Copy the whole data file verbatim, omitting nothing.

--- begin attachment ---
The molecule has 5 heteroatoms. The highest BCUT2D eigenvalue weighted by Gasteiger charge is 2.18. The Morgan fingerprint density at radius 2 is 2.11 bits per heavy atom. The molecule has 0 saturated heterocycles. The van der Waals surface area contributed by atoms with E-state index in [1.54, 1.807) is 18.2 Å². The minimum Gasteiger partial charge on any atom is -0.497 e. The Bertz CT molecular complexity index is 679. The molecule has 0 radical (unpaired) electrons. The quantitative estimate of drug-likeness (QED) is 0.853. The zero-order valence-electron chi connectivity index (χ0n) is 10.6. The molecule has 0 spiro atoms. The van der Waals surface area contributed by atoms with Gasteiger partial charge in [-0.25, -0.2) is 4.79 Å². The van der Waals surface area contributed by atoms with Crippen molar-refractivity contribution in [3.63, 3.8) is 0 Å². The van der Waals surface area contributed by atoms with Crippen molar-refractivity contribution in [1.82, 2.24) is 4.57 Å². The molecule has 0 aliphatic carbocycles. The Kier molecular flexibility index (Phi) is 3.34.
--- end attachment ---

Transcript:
The molecule has 5 heteroatoms. The highest BCUT2D eigenvalue weighted by Gasteiger charge is 2.18. The Morgan fingerprint density at radius 2 is 2.11 bits per heavy atom. The molecule has 0 saturated heterocycles. The van der Waals surface area contributed by atoms with E-state index in [1.54, 1.807) is 18.2 Å². The minimum Gasteiger partial charge on any atom is -0.497 e. The Bertz CT molecular complexity index is 679. The molecule has 0 radical (unpaired) electrons. The quantitative estimate of drug-likeness (QED) is 0.853. The zero-order valence-electron chi connectivity index (χ0n) is 10.6. The molecule has 0 spiro atoms. The van der Waals surface area contributed by atoms with Gasteiger partial charge in [-0.25, -0.2) is 4.79 Å². The van der Waals surface area contributed by atoms with Crippen molar-refractivity contribution in [3.63, 3.8) is 0 Å². The van der Waals surface area contributed by atoms with Crippen molar-refractivity contribution in [1.82, 2.24) is 4.57 Å². The molecule has 0 aliphatic carbocycles. The Kier molecular flexibility index (Phi) is 3.34.